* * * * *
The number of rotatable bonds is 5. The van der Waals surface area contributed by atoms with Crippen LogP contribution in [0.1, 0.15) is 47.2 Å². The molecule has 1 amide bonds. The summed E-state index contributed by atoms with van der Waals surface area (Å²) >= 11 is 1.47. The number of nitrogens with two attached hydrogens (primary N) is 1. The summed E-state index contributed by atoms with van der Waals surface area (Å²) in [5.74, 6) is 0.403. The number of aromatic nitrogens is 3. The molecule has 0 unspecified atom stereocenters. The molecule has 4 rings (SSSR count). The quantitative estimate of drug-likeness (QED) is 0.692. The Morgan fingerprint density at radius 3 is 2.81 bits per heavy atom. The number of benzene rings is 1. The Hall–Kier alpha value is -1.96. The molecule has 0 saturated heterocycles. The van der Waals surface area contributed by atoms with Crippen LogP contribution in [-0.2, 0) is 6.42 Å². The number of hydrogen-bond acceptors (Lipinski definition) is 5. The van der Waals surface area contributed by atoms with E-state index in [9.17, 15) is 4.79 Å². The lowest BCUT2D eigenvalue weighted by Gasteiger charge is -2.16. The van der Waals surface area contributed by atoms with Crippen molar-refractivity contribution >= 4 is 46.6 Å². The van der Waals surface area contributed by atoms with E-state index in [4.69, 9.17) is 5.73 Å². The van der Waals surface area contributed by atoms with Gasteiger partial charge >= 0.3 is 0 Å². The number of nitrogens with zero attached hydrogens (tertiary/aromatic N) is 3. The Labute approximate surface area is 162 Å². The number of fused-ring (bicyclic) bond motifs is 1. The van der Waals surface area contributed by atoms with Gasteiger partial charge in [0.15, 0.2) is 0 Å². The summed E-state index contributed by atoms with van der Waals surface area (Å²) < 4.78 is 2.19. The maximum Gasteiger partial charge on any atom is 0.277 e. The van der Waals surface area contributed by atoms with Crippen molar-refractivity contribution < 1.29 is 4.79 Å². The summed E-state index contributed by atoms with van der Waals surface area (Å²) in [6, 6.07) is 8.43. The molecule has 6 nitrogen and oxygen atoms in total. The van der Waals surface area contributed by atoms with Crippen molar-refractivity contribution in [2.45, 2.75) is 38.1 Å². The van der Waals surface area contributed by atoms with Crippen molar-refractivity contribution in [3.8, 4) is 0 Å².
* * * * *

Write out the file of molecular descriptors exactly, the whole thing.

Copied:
The number of rotatable bonds is 5. The van der Waals surface area contributed by atoms with Crippen LogP contribution in [0.1, 0.15) is 47.2 Å². The molecule has 1 amide bonds. The summed E-state index contributed by atoms with van der Waals surface area (Å²) >= 11 is 1.47. The number of nitrogens with two attached hydrogens (primary N) is 1. The summed E-state index contributed by atoms with van der Waals surface area (Å²) in [5.74, 6) is 0.403. The number of aromatic nitrogens is 3. The molecule has 0 unspecified atom stereocenters. The molecule has 4 rings (SSSR count). The quantitative estimate of drug-likeness (QED) is 0.692. The Morgan fingerprint density at radius 3 is 2.81 bits per heavy atom. The number of benzene rings is 1. The Hall–Kier alpha value is -1.96. The molecule has 0 saturated heterocycles. The van der Waals surface area contributed by atoms with Crippen LogP contribution in [-0.2, 0) is 6.42 Å². The number of hydrogen-bond acceptors (Lipinski definition) is 5. The van der Waals surface area contributed by atoms with E-state index in [9.17, 15) is 4.79 Å². The lowest BCUT2D eigenvalue weighted by Gasteiger charge is -2.16. The van der Waals surface area contributed by atoms with Crippen molar-refractivity contribution >= 4 is 46.6 Å². The van der Waals surface area contributed by atoms with E-state index in [4.69, 9.17) is 5.73 Å². The van der Waals surface area contributed by atoms with Gasteiger partial charge >= 0.3 is 0 Å². The number of nitrogens with zero attached hydrogens (tertiary/aromatic N) is 3. The Labute approximate surface area is 162 Å². The number of fused-ring (bicyclic) bond motifs is 1. The van der Waals surface area contributed by atoms with Gasteiger partial charge in [0.15, 0.2) is 0 Å². The summed E-state index contributed by atoms with van der Waals surface area (Å²) < 4.78 is 2.19. The maximum Gasteiger partial charge on any atom is 0.277 e. The van der Waals surface area contributed by atoms with Crippen molar-refractivity contribution < 1.29 is 4.79 Å². The summed E-state index contributed by atoms with van der Waals surface area (Å²) in [6, 6.07) is 8.43. The molecule has 6 nitrogen and oxygen atoms in total. The van der Waals surface area contributed by atoms with Crippen molar-refractivity contribution in [2.45, 2.75) is 38.1 Å². The van der Waals surface area contributed by atoms with Crippen molar-refractivity contribution in [3.8, 4) is 0 Å².